High cost of claiming damages under the Data Privacy Act of 2012
29 Apr 2022 | Jen Paguntalan-Balane
According to a survey commissioned by the National Privacy Commission (NPC), public awareness and knowledge of Republic Act No. 10173 (i.e., "Data Privacy Act of 2012" or "DPA") grew from 13% in 2017 to 25% in 2021. This is a welcome development. More people are becoming conscious of their rights as data subjects. That said, it also means the number of complaints filed against erring Personal Information Controllers (PICs) and Personal Information Processors (PIPs) will also continue to increase in the coming years. If you don’t see any problem with this, read on.
Under the DPA, an individual may claim indemnity for damages that he or she sustains as a result of a violation of his or her rights as a data subject. It may be in the form of actual or compensatory damages, moral damages, exemplary or corrective damages, liquidated damages, nominal damages, and temperate or moderate damages. The most common is the first, which is awarded to satisfy or recompense a complainant for the loss or injury sustained. It may include the actual expenses incurred by the complainant in filing and maintaining the case, such as fees paid to a lawyer, transportation costs for attending hearings before the NPC, payment for photocopying documents, and filing fees.
Interestingly, however, out of the 36 cases decided by the NPC from 2018 to 2021 (as published on its website), the only type of damages that the NPC has awarded to a complainant is nominal damages. Nominal damages may be awarded in cases where a person's right is violated, but there is no proof of actual loss. The highest amount awarded? PhP50,000.00.
If you think that is hardly worth the effort, you are probably not alone.
Neither the DPA, its Implementing Rules and Regulations (IRR), nor the 2021 NPC Rules of Procedure require that the parties be assisted by a lawyer in a case filed before the NPC. This seems to suggest that filing a case is not that complicated. Unfortunately, that’s not exactly accurate.
To initiate a case, a complainant may download and fill out the Complaints-Assisted Form available on the NPC website. Certain portions of the document require the complainant to provide his or her personal information, as well as details relating to the respondent. The accomplished Form will then have to be notarized. A copy must be sent to the respondent and the NPC, along with all supporting documents. This is the easy part.
Other portions of the Form require some knowledge about the DPA, such as identifying the personal information processed by the respondent and the DPA provisions violated. In these items, it is easy to provide inaccurate or wrong information or omit crucial ones. The complainant would be best served by a lawyer or at least someone familiar with the law. After all, if the Form is not filled out properly and/or the supporting documents are incorrect or inadequate, it would be easy for the respondent to seek the outright dismissal of the complaint.
With a lawyer around, one would benefit from valuable advice regarding case building, as well as help in navigating the technical provisions of the NPC’s Rules. This would include guidance on the supporting documents needed to strengthen one’s case. If a complainant wants to claim damages other than nominal damages, there must be evidence to substantiate the claim. For instance, to support a claim for actual damages, copies of receipts for the expenses incurred relative to the case would be necessary. If losses were sustained or expenses incurred, documents proving the amount of losses or expenses should also be available.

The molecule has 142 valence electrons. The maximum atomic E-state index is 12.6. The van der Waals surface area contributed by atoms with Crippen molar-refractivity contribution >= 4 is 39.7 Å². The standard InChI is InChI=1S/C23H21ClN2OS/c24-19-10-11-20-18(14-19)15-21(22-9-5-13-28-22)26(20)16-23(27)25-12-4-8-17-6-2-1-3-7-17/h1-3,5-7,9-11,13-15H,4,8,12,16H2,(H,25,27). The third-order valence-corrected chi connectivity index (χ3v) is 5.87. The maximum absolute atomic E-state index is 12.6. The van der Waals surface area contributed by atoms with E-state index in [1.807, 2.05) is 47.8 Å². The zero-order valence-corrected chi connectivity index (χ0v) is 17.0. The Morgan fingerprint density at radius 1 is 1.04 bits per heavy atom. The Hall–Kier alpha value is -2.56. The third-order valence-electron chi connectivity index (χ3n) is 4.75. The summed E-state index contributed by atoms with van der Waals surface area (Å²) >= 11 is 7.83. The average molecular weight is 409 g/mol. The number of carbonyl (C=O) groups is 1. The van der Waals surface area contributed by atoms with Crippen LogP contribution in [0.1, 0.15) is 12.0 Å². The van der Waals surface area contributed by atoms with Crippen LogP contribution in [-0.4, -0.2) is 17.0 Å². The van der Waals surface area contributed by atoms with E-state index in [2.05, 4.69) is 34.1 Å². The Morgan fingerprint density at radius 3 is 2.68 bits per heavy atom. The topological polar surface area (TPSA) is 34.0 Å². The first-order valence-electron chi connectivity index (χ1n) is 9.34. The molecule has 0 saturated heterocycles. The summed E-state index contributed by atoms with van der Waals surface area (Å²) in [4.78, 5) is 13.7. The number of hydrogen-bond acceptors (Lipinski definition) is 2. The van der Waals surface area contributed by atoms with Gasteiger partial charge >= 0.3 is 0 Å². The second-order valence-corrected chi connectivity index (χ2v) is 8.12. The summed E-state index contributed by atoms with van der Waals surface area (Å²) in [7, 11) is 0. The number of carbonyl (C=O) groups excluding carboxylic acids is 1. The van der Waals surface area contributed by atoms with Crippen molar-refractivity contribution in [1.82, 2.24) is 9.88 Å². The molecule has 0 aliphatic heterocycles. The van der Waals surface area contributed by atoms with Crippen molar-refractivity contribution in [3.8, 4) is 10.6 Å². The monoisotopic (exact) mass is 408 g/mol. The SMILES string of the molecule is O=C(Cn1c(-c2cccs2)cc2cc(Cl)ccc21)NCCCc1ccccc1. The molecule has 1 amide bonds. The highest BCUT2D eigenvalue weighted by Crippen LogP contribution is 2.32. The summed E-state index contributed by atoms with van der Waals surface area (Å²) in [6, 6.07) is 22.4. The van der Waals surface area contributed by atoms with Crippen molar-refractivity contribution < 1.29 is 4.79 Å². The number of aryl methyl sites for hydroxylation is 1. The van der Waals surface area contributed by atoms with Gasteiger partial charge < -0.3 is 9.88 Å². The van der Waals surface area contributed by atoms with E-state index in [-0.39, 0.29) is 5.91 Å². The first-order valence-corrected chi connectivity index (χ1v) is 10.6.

Here and in several other aspects, legal assistance is invaluable. Oftentimes, however, it also not cheap. This probably explains why it is often the respondents that can afford to secure such services.
More often than not, the respondent in cases concerning data privacy is a corporation or business entity represented by an external counsel or an in-house lawyer. In 17 of the 36 cases decided by the Commission, the respondent was represented by external counsel. In the rest, many of the respondents were business entities, like banks and lending companies that have their in-house counsels. It is then no surprise that 29 out of the total number of cases were decided against the complainant. Only in one was the complainant represented by a lawyer.
But that is just half of the story. Equally concerning is the typical outcome of the cases filed so far with the NPC.
Of the seven cases where the NPC sided with the complainant, nominal damages were awarded in five. In some of them, the NPC stated that the complainant failed to present proof of any actual loss or damages sustained.
Taking all these together (i.e., high cost of securing legal services vis-à-vis the dismal prospect of receiving an adequate monetary award), there appears to be little incentive for an aggrieved data subject to pursue a case before the NPC. PhP50,000.00 is rarely enough to cover a lawyer's fees, let alone the filing fees payable to the NPC. Worse, based, so far, on the decisions of the NPC, the complainant would already be lucky if he or she were awarded such an amount. In one case, the award was only PhP1,000.00 for each complainant.
Needless to say, there will be little use for data subjects to become fully aware of their rights if the cost of vindicating them is too prohibitive. It then behooves the NPC to always to be mindful that the parties to a case are almost always never on equal footing, especially in terms of resources. In the cases it has resolved, many of the complainants were simply ordinary employees with very limited resources. Relaxing the rules may be something the NPC should be looking into, particularly when it comes to the awarding of damages.
04 Jul 2022
01 Jul 2022